Mr. Eppridge spent eight years on the staff of Life, the weekly magazine noted for its striking photography. He covered many of the seminal events of the time, including the civil rights movement, the war in Vietnam, the Beatles’ arrival in the United States and the Woodstock music festival in New York.
His most searing images came from his coverage of Kennedy’s campaign to win the 1968 Democratic presidential nomination. He followed the candidate, then a U.S. senator from New York, across the country as throngs of people crowded close to hear to him speak and to shake his hand.
“He ignored me,” Mr. Eppridge said of Kennedy in a 2008 interview with NPR. “And by ignoring me, he allowed me to photograph moments that were really true moments; not set up, not photo ops, but just moments that happened, and I loved it.”
After Kennedy won the California primary, he addressed a hopeful crowd of supporters in the early morning hours of June 5, 1968, at the Ambassador Hotel in Los Angeles. He left through the kitchen, shaking hands with hotel workers.
Mr. Eppridge was about 12 feet behind Kennedy when he heard gunfire — eight shots, he distinctly recalled. He then saw Kennedy lying on his back, his arms outstretched, as a busboy, Juan Romero, kneeled over him.
Using black-and-white film, Mr. Eppridge instinctively began to snap pictures. There was barely enough light to illuminate the side of Kennedy’s face, as Mr. Eppridge captured a chillingly unforgettable image.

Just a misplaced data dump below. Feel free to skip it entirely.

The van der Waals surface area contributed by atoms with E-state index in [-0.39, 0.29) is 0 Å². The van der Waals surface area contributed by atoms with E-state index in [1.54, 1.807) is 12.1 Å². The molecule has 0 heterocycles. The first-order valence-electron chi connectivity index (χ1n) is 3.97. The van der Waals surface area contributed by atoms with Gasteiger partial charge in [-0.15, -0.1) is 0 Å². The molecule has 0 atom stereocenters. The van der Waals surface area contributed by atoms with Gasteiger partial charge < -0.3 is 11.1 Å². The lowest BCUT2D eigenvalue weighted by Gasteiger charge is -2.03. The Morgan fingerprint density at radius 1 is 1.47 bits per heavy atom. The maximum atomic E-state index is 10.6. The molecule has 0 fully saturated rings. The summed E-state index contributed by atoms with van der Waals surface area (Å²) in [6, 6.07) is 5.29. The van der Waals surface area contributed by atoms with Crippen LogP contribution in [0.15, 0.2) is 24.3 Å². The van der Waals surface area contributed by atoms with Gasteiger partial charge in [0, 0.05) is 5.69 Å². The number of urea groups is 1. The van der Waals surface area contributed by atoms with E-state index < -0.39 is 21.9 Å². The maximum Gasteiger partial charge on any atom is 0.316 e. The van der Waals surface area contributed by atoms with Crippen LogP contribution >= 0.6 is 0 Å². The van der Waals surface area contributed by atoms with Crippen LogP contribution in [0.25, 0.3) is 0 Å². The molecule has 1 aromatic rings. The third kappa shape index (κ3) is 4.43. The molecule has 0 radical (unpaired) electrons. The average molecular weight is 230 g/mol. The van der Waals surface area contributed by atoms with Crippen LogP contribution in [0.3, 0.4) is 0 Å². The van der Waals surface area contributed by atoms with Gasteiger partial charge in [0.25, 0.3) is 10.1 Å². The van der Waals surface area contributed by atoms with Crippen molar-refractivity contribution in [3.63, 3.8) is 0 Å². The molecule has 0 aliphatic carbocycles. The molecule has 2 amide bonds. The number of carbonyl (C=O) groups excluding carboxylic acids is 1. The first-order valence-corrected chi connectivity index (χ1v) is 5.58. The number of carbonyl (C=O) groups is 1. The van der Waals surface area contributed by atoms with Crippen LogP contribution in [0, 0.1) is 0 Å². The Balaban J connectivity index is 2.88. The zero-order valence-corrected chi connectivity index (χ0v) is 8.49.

“I was standing there, looking,” Mr. Eppridge told NPR, “and suddenly realized that what I was seeing there was an icon, almost. It was almost like a crucifixion.”
He would later photograph mourners lining the tracks as Kennedy’s funeral train made its slow way to Washington. But it was 25 years later, when he was preparing the first of two books about Kennedy, before Mr. Eppridge could bear to look at his contact sheets from the Ambassador Hotel.
“I have been living with this thing 40 years now,” he told the Baltimore Sun in 2008. “There’s not a day that goes by that I don’t think, somehow, about him. Or that campaign. Or the consequences of his assassination.”
Guillermo Alfredo Eduardo Eppridge was born March 20, 1938, in Buenos Aires, where his American father was a chemical engineer with DuPont. He returned with his family to the United States as a child and graduated from a private school in Delaware.
He began taking photographs in high school and was twice named college photographer of the year before graduating in 1960 from the University of Missouri. He went on a nine-month trip around the world for National Geographic, then freelanced before joining Life.
One of his first assignments was to spend six days with the Beatles on their first trip to the United States in February 1964. A collection of his photographs of the time, most of them never before seen, will be published next year in the book “The Beatles: Six Days that Changed the World.”